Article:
With all the flap that has gone on accompanying the news of President Obama winning the Nobel Prize for Peace, something important is sometimes overlooked.
(And for the record I thought that the Norwegians were premature in their award. But, c'est la vie.)
President Obama was given this award - and make no mistake, it is an honor for America, not just him - for signaling a sea change in US foreign policy after eight years of unilateralist cowboy diplomacy that only served to make the USA and the world less safe. It's an ongoing process, with a long way to go.
And it's a team effort. Not just for the State Department and its professional diplomats, but for nations that share our values and aspirations and wish to be peacemakers.
Case in point, the treaty that was signed in Zurich today.
Didn't know about that?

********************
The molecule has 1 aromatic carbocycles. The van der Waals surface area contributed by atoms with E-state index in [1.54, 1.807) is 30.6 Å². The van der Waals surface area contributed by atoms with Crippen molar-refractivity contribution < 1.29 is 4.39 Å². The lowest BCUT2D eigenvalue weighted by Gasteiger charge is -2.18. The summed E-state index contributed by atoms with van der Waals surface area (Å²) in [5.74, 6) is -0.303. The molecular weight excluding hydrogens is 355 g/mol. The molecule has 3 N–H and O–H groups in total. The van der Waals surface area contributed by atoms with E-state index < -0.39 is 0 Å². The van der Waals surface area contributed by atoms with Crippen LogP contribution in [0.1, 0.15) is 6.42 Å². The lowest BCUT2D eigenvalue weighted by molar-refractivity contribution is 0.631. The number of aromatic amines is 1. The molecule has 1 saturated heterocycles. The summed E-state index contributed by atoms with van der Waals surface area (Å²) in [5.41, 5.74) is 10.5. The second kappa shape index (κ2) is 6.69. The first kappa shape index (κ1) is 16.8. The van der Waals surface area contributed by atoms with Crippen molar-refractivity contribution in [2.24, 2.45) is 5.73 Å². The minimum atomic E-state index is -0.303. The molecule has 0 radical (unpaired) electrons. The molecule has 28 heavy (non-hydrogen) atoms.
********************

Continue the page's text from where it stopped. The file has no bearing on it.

Allow me to explain.
The Republics of Turkey and Armenia have been at loggerheads for nearly a century over the genocidal policy of the Ottoman Empire during the First World War that killed about a million Armenians, and the government in Yerevan is still honked off about Ankara's treatment of its Armenian minority. That being said, the two sides have struggled to come to some understanding that would open diplomatic relations.
Enter The Team.
The agreement signed today in Zurich was the product of diplomacy by experts from Russia, France, the European Union, Switzerland and the United States, and culminated in a brisk round of shuttle diplomacy by Secretary of State Hilary Clinton. While the agreement isn't perfect (there are still sticking points, such as Armenian troops in the Nagorno-Karabakh region), the treaty represents a milestone in relations between Turkey and Armenia.
Not everyone is happy about it, of course, particularly among those descendants of the people who got out of Turkish Armenia over 90 years ago.
But congratulations all around anyway, for taking this important first step. It was a team effort, and is what the Norwegian Nobel Committee had in mind when they gave their award to Obama.